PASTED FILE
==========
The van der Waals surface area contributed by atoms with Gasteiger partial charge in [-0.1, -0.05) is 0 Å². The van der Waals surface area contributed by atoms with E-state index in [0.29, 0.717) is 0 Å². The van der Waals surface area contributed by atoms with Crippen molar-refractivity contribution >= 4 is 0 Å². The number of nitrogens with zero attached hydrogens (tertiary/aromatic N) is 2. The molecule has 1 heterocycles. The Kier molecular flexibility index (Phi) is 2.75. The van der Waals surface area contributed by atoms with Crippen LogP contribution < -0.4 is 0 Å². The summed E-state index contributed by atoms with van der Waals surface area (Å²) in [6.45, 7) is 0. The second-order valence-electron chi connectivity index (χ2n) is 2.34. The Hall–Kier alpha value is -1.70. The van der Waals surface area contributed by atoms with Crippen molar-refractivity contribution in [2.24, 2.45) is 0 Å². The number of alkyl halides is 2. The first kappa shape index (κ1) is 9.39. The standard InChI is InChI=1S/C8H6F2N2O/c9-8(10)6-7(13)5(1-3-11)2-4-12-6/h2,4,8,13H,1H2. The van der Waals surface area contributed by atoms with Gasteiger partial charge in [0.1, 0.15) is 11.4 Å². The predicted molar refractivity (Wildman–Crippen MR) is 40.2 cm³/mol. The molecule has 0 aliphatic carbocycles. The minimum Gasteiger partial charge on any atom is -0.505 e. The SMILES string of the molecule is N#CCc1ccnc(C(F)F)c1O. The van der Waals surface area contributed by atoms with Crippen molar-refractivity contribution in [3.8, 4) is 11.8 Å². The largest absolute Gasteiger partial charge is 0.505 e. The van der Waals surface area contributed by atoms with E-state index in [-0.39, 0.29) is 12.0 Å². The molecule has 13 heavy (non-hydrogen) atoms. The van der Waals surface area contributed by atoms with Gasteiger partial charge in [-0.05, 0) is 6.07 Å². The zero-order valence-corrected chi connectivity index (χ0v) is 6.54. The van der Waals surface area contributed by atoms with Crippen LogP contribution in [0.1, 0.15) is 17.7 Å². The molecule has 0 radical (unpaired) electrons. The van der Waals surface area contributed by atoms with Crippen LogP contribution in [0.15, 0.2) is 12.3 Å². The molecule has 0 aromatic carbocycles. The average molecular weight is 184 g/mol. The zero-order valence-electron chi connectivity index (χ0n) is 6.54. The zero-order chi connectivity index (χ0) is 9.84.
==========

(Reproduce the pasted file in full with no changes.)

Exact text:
The van der Waals surface area contributed by atoms with Gasteiger partial charge in [-0.1, -0.05) is 0 Å². The van der Waals surface area contributed by atoms with E-state index in [0.29, 0.717) is 0 Å². The van der Waals surface area contributed by atoms with Crippen molar-refractivity contribution >= 4 is 0 Å². The number of nitrogens with zero attached hydrogens (tertiary/aromatic N) is 2. The molecule has 1 heterocycles. The Kier molecular flexibility index (Phi) is 2.75. The van der Waals surface area contributed by atoms with Crippen LogP contribution < -0.4 is 0 Å². The summed E-state index contributed by atoms with van der Waals surface area (Å²) in [6.45, 7) is 0. The second-order valence-electron chi connectivity index (χ2n) is 2.34. The Hall–Kier alpha value is -1.70. The van der Waals surface area contributed by atoms with Crippen molar-refractivity contribution in [2.24, 2.45) is 0 Å². The number of alkyl halides is 2. The first kappa shape index (κ1) is 9.39. The standard InChI is InChI=1S/C8H6F2N2O/c9-8(10)6-7(13)5(1-3-11)2-4-12-6/h2,4,8,13H,1H2. The van der Waals surface area contributed by atoms with Gasteiger partial charge in [0.1, 0.15) is 11.4 Å². The predicted molar refractivity (Wildman–Crippen MR) is 40.2 cm³/mol. The molecule has 0 aliphatic carbocycles. The minimum Gasteiger partial charge on any atom is -0.505 e. The SMILES string of the molecule is N#CCc1ccnc(C(F)F)c1O. The van der Waals surface area contributed by atoms with Crippen molar-refractivity contribution in [3.8, 4) is 11.8 Å². The largest absolute Gasteiger partial charge is 0.505 e. The van der Waals surface area contributed by atoms with E-state index in [-0.39, 0.29) is 12.0 Å². The molecule has 13 heavy (non-hydrogen) atoms. The van der Waals surface area contributed by atoms with Gasteiger partial charge in [-0.05, 0) is 6.07 Å². The zero-order valence-corrected chi connectivity index (χ0v) is 6.54. The van der Waals surface area contributed by atoms with Crippen LogP contribution in [0.1, 0.15) is 17.7 Å². The molecule has 0 radical (unpaired) electrons. The van der Waals surface area contributed by atoms with Crippen LogP contribution in [0.15, 0.2) is 12.3 Å². The molecule has 0 aromatic carbocycles. The average molecular weight is 184 g/mol. The zero-order valence-electron chi connectivity index (χ0n) is 6.54. The zero-order chi connectivity index (χ0) is 9.84.